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Features

  • TELL CITY - There are people who will go to any lengths to get access to and molest children, a school-safety specialist said Wednesday in the Tell City High School auditorium.

    That's a risk to children here, but it's not the biggest one, according to Michael Dorn, executive director of Safe Havens International, a nonprofit school-safety center in Macon, Ga.

    Americans think the risk is high that their children could fall victim to a gunman.

    There is a risk, but statistics prove it's very low, Dorn said.

  • PERRY COUNTY - Three local high-school seniors shared similar stories last week of their decisions not to use tobacco - and their efforts at encouraging younger students who look up to them as student athletes to make similar healthy decisions.

  • TELL CITY - Annual business honors handed out Thursday recognized three Tell City businesses: a longtime grocery store, women's clothier and Main Street gift shop.

    Also honored among local nonprofit organizations was United Way of Perry County.

    The eighth annual business-awards ceremony sponsored by the Perry County Chamber of Commerce was held at the Schergens Center. Large Business of the Year honors went to Noble's IGA, with Celebrations owner Larky Flanagan named Entrepreneur of the Year. Maurices received the award for Small Business of the Year.

  • One of Tell City's oldest buildings has been placed in young hands.

    Chris Cail is already busy investing his time and talent into preserving 150-year-old Schweizer Hall, a two-story brick structure that served as an early gathering spot for the community's founders.

    Located in the 300 block of Ninth Street, Schweizer Hall was built in 1859, just a year after the city's founding, and served as a meeting room and social hall for the Swiss Colonization Society.

  • LEXINGTON, Ky. – Among millions of people who descended upon Washington, D.C. for the inauguration, there were police officers from several states keeping watch. Of those, Perry County native Amy Hawkins stood for more than 19 hours in the frigid temperatures along the parade route.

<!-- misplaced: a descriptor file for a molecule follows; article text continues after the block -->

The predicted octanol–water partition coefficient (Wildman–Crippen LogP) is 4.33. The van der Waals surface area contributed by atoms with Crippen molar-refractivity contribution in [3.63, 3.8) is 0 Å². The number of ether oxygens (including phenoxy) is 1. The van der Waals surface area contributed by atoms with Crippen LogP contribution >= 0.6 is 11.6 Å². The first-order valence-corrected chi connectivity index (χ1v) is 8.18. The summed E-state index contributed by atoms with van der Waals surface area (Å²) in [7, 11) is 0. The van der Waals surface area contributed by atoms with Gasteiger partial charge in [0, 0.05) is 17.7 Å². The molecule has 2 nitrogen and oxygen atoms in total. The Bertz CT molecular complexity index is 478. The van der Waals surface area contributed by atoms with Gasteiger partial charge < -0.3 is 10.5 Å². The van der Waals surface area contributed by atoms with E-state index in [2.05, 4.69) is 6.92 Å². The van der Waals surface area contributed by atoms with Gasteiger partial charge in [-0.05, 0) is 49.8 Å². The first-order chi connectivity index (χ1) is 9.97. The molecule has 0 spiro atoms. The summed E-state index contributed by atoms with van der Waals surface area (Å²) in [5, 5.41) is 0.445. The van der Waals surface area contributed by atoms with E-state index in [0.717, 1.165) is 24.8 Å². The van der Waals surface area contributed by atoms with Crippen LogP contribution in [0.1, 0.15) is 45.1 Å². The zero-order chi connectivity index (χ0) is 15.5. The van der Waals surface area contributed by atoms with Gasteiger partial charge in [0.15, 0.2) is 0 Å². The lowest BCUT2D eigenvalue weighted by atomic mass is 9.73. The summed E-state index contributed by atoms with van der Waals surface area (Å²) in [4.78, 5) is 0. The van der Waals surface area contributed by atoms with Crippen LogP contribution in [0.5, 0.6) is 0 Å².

• Cannelton third-graders are Learning to Give through projects that have them helping dogs halfway across town and in a far corner of the United States.

    Teacher Joan Goble said her students chose to help Perry County animal shelter inhabitants as a Learning to Give project. Learning to Give is the curriculum division of The League, a school-based system that combines state standards-based lesson plans with community-service events to teach students the value of giving and recognizing them for their efforts. Information about the program is available at www. leagueworldwide.org.

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  • Polar bears they're not, but Indiana Department of Natural Resources divers proved Tuesday they have the nerve and equipment to save lives in the coldest of conditions, even under the ice.

    Five conservation divers slipped beneath 3 inches of ice at Patoka Lake's south ramp for a morning training session. Teams of two divers spent up to 10 minutes under water, honing search skills and testing the equipment – including dive suits that allow them to cope with the cold – they rely on during winter rescues.

  • TELL CITY – Amy Kehl is "excited about the potential impact" speaker Keith Nord will have on not only students and staff, but on the community.

    Kehl, who is the Tell City High School Renaissance sponsor, first heard Nord speak at a Renaissance conference in Orlando, Fla. "His message really inspired me," she said, adding that when she sent several students to a conference in Phoenix, "they came home bubbling about him."

  • Staying warm while managing energy costs can be difficult, especially when the mercury dips near zero, as it has this week. But there are simple steps homeowners and renters can take to cut down on heating costs during winter. Other steps can bring sizable energy savings year-round.

    Home Heating

    • It's always important to have heating systems checked by a qualified technician each season, and even though we're in the depths of winter, it's not too late. Minor adjustments can more than pay for the cost of a service call.

  • According to the U.S. Department of Energy, Americans can make their homes more energy efficient by knowing how the electricity they purchase is used in their homes. Quick and inexpensive steps can cut monthly power bills, helping families' budgets and giving the environment a needed boot.

    • Turn off the lights when you leave, especially at the end of the day. Encourage your children to do the same. Once it's a habit, they won't need reminding.